And while projects boast buildings powered by renewable energy and connected by EVs or cycling routes, limiting the carbon emissions of operating them, the building process itself is likely to be extremely polluting. Architects have estimated that Saudi Arabia’s glass and steel-filled plan for The Line would generate 1.8 billion metric tons of carbon dioxide. That’s the equivalent of almost three years of Saudi Arabia’s total annual emissions. (The Line’s developer did not respond to a request for comment.)
“It’s not just about making a green little bubble in the world,” Moser says. “These projects cast big shadows: where did the steel come from? Where did that generate pollution?”
Telosa, one of the less advanced eco-city initiatives out there, says it has a plan to not only limit its environmental footprint but provide solutions for other cities. On the carbon front, the city’s spokesperson says that, where possible, developers will use alternative, “lower impact” materials such as compacted earth and mass timber, which are increasingly championed by sustainable-minded architects.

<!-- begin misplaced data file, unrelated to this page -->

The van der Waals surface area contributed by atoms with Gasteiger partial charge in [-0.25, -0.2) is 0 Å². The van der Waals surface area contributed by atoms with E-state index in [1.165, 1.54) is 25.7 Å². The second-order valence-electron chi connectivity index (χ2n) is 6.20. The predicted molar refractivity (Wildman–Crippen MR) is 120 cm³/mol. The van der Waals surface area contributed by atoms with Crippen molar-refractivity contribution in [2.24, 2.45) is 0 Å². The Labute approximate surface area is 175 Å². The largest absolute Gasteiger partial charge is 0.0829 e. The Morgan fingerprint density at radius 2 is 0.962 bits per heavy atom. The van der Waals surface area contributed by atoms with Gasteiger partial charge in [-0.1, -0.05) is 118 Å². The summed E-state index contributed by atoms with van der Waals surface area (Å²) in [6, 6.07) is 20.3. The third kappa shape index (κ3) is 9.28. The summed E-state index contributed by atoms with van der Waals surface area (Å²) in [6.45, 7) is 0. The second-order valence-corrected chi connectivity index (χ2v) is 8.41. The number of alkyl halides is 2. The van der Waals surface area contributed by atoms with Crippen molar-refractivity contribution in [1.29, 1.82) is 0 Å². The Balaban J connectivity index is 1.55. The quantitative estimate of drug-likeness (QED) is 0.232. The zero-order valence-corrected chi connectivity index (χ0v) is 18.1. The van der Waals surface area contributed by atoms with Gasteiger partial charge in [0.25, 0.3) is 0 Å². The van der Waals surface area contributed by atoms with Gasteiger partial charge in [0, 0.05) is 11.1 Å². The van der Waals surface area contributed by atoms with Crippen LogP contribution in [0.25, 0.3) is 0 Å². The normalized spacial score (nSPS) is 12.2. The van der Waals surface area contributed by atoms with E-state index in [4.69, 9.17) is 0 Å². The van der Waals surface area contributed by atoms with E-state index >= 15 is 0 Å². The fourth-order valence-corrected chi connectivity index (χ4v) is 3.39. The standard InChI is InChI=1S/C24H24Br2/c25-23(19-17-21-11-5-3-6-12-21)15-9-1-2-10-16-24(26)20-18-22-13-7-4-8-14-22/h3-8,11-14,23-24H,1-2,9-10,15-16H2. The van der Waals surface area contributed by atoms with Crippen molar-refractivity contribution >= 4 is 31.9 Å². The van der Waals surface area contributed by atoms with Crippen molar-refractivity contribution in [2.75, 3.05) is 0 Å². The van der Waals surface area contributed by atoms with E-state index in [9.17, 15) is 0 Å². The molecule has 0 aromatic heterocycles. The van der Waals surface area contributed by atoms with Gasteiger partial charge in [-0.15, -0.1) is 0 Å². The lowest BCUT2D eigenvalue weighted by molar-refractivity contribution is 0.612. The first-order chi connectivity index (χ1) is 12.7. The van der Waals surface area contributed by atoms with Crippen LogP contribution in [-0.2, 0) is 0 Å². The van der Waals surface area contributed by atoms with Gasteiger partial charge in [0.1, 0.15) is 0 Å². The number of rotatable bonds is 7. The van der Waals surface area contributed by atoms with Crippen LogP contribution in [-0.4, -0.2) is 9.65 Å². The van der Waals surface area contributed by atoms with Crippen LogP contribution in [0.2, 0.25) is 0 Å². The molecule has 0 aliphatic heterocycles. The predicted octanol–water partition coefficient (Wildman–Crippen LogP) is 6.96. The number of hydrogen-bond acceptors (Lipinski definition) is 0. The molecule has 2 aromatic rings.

Water issues, the spokesperson recognizes, are “a real constraint” in four of the five potential locations that Telosa’s backers are mulling: Nevada, Utah, Arizona, Texas, and the Appalachian region. But they say the project will build water recycling systems, “varied water harvesting and collection strategies,” and use education to bring Telosa residents’ water use far below the U.S. average of 82 gallons per day. “Overall, the goal is to conserve and reuse water while maintaining a high quality of life for residents and to create a blueprint that can serve other cities.” It will likely be decades before we know if that ambition pays off.